But it all stems from being aware of the needs of the people they were called by God to serve, and trusting that God would be with them in this new thing, that all they needed to do was to be faithful and that God would take care of the rest.
It can be scary, though, trusting God in the new things God is about, because the old ways - even if they are harmful - are comfortable and familiar. The Israelites knew this as they left slavery, and I’m sure the Israelites in Exile felt similarly as they got ready to go back to Judah - Ben wrote these words on his blog this week:
That’s the thing about Egypt, we know that it’s worse, but we also know it. Sometimes, it seems easier to turn and head back for the way things used to be, then spend another day wandering the trackless arid wastes, waiting for an as-yet hypothetical Promised Land….
The Promised Land is threatening. We often do not want to grow, because growth exposes us. Our old ways may be bad ways, but at least we are competent in them. We always start as toddling beginners when we learn a new way to be human, we always make mistakes, we will always have our fundamental incompetence exposed when we start over, yet again.
Change - growth - the Promised Land -- can be hard and scary and difficult even as they can be exciting and exhilarating...because through it all God is with us, present as we try new things, as we make mistakes, as we live more fully into being the church God has called us to be as we serve the people around us God has called us to serve. God holds us as we try and fail and try again to meet our neighbors where we are, as we look to be the church for this time and this island.
Now I’m not suggesting we scrap Sunday morning in favor of worship at a different time, or replacing our choir with a liturgical dance troupe, but what I am suggesting is that we have conversations about what needs we as a church can meet on this island that are going unmet. Who are we being called to reach - and what are we doing that isn’t working as we look to serve those around us. This may be challenging in that as the only church on the island, there is a breadth of spiritual needs that can be hard for one community to fill on a Sunday morning - but I believe there is a blessing in that. Take music, for instance. Some prefer the old hymns, some prefer a guitar, some prefer singing a capella, some prefer more contemporary worship music, some enjoy singing songs in different languages and learning new music. Balancing all that out is challenging - but, if we’re trying to meet the needs around us - we incorporate those different styles of music, trusting that if it’s not a song that feeds me….I know it feeds someone else here, and that there will be a song, maybe during the service, maybe next week, that will help me encounter God.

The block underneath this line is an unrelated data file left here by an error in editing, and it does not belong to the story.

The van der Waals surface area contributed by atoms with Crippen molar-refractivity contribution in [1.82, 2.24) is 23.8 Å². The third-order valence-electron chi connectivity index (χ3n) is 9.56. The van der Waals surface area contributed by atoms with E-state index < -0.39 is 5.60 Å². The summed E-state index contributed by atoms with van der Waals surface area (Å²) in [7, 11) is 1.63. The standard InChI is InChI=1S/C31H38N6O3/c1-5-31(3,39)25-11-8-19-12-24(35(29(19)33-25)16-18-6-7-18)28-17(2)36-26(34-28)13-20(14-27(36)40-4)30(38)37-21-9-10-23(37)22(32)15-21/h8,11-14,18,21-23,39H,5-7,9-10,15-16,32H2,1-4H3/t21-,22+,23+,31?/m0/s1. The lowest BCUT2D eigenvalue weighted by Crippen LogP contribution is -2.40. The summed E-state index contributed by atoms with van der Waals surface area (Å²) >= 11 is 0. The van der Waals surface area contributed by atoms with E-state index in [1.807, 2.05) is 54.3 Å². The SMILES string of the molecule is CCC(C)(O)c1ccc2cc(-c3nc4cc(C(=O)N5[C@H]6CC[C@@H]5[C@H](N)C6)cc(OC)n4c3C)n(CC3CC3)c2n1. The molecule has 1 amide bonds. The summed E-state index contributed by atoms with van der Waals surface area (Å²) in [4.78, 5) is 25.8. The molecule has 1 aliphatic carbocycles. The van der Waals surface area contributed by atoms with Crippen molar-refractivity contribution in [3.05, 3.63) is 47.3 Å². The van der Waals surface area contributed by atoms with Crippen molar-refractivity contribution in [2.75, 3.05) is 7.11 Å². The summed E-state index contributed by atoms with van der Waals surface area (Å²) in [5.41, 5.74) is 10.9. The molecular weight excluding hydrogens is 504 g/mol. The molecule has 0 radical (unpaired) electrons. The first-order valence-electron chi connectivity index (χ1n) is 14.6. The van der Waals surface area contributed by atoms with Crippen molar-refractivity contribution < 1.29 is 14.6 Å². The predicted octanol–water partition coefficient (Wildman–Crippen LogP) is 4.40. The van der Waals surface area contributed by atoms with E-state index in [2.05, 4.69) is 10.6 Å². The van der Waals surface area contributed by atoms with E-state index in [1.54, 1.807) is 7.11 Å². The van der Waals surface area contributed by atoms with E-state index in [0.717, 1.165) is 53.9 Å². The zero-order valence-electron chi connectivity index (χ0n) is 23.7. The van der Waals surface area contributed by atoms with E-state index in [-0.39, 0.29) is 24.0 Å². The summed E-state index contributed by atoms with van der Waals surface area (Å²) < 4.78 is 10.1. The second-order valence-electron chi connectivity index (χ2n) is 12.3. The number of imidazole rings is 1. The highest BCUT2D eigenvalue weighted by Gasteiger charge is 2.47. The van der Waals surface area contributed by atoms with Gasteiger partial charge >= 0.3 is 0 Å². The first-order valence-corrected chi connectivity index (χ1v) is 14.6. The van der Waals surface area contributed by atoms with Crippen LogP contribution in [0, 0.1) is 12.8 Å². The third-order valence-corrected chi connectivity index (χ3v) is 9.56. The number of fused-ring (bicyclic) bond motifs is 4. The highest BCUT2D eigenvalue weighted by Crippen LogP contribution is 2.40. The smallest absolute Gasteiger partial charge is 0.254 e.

Or perhaps there’s something else for us to step into as a church - some way for us to meet the needs of folks on this island that incarnates - that shares - God’s love in a way best suited for our community. There’s fruit that could come out of the amazing conversation the church convened at the end of August around resources and needs for those struggling with addiction and on the journey of recovery in our island, and how we come alongside those who need a positive community of support. There’s fruit that could come out of the needs of families on this island, for whom Sunday morning in our culture is often a challenging time to come to worship. There’s fruit that could come out of the farm around the corner and fact that so many people on this island know how to can and preserve and make these amazing things from scratch - having a kind of farm to table ministry that intersects with our food pantry and meals in homes and fellowship with one another.
God says “Be alert, be present. I’m about to do something brand-new.
It’s bursting out! Don’t you see it?”
Be alert, be present...I’m about to do something brand-new.
That’s our job -- to be present. To be aware. To look at the needs around us and invite God to show us where and how to be the church in the midst of who and what we see. And to be faithful in that process...and to trust God with the rest.
We seek to be in tune with the changing issues of our community and world and strive to serve the needs around us. God is always doing a new thing in our midst. And so, we try to incarnate the Gospel for this time, for this place, and for this people. May this be so with us as we follow God out into the world - God who does something new each and every day. Amen.
Pastor Melissa Yosua-Davis has been serving the community of Chebeague and its church since July 2015. She currently lives on the island with her husband and five year old son and 2 year old daughter, along with their yellow lab. Read here recent sermon excerpts, thoughts on life and faith, and current announcements for the church community. She also blogs at Going on to Perfection.